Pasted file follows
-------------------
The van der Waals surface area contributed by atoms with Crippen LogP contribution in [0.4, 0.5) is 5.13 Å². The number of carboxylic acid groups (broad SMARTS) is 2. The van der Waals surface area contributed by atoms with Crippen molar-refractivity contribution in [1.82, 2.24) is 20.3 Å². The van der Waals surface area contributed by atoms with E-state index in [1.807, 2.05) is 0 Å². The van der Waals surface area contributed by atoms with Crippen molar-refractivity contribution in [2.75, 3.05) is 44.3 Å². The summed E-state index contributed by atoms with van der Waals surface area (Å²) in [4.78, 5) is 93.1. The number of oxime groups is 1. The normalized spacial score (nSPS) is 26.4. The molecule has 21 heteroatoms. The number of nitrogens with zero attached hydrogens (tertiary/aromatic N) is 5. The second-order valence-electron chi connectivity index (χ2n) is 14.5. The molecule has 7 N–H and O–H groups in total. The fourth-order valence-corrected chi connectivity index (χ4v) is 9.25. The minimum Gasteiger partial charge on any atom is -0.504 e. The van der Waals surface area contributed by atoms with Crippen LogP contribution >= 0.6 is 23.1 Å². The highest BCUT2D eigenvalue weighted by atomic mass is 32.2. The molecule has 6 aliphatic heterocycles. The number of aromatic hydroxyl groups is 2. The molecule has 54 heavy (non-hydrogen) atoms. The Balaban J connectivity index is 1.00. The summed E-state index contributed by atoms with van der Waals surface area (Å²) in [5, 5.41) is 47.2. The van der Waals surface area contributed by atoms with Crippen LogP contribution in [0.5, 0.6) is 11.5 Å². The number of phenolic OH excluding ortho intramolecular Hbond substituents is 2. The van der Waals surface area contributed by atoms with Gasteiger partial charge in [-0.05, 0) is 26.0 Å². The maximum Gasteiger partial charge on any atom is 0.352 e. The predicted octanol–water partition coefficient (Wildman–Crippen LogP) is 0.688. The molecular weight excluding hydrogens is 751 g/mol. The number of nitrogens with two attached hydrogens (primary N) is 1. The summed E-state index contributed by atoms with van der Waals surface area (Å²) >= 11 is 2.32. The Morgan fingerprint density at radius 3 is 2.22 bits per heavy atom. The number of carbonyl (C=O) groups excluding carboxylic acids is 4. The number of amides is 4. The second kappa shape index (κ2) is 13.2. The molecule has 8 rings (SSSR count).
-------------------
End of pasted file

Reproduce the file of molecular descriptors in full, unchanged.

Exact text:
The van der Waals surface area contributed by atoms with Crippen LogP contribution in [0.4, 0.5) is 5.13 Å². The number of carboxylic acid groups (broad SMARTS) is 2. The van der Waals surface area contributed by atoms with Crippen molar-refractivity contribution in [1.82, 2.24) is 20.3 Å². The van der Waals surface area contributed by atoms with E-state index in [1.807, 2.05) is 0 Å². The van der Waals surface area contributed by atoms with Crippen molar-refractivity contribution in [2.75, 3.05) is 44.3 Å². The summed E-state index contributed by atoms with van der Waals surface area (Å²) in [4.78, 5) is 93.1. The number of oxime groups is 1. The normalized spacial score (nSPS) is 26.4. The molecule has 21 heteroatoms. The number of nitrogens with zero attached hydrogens (tertiary/aromatic N) is 5. The second-order valence-electron chi connectivity index (χ2n) is 14.5. The molecule has 7 N–H and O–H groups in total. The fourth-order valence-corrected chi connectivity index (χ4v) is 9.25. The minimum Gasteiger partial charge on any atom is -0.504 e. The van der Waals surface area contributed by atoms with Crippen LogP contribution >= 0.6 is 23.1 Å². The highest BCUT2D eigenvalue weighted by atomic mass is 32.2. The molecule has 6 aliphatic heterocycles. The number of aromatic hydroxyl groups is 2. The molecule has 54 heavy (non-hydrogen) atoms. The Balaban J connectivity index is 1.00. The summed E-state index contributed by atoms with van der Waals surface area (Å²) in [5, 5.41) is 47.2. The van der Waals surface area contributed by atoms with Crippen LogP contribution in [0.5, 0.6) is 11.5 Å². The number of phenolic OH excluding ortho intramolecular Hbond substituents is 2. The van der Waals surface area contributed by atoms with Gasteiger partial charge in [-0.05, 0) is 26.0 Å². The maximum Gasteiger partial charge on any atom is 0.352 e. The predicted octanol–water partition coefficient (Wildman–Crippen LogP) is 0.688. The molecular weight excluding hydrogens is 751 g/mol. The number of nitrogens with two attached hydrogens (primary N) is 1. The summed E-state index contributed by atoms with van der Waals surface area (Å²) >= 11 is 2.32. The Morgan fingerprint density at radius 3 is 2.22 bits per heavy atom. The number of carbonyl (C=O) groups excluding carboxylic acids is 4. The number of amides is 4. The second kappa shape index (κ2) is 13.2. The molecule has 8 rings (SSSR count).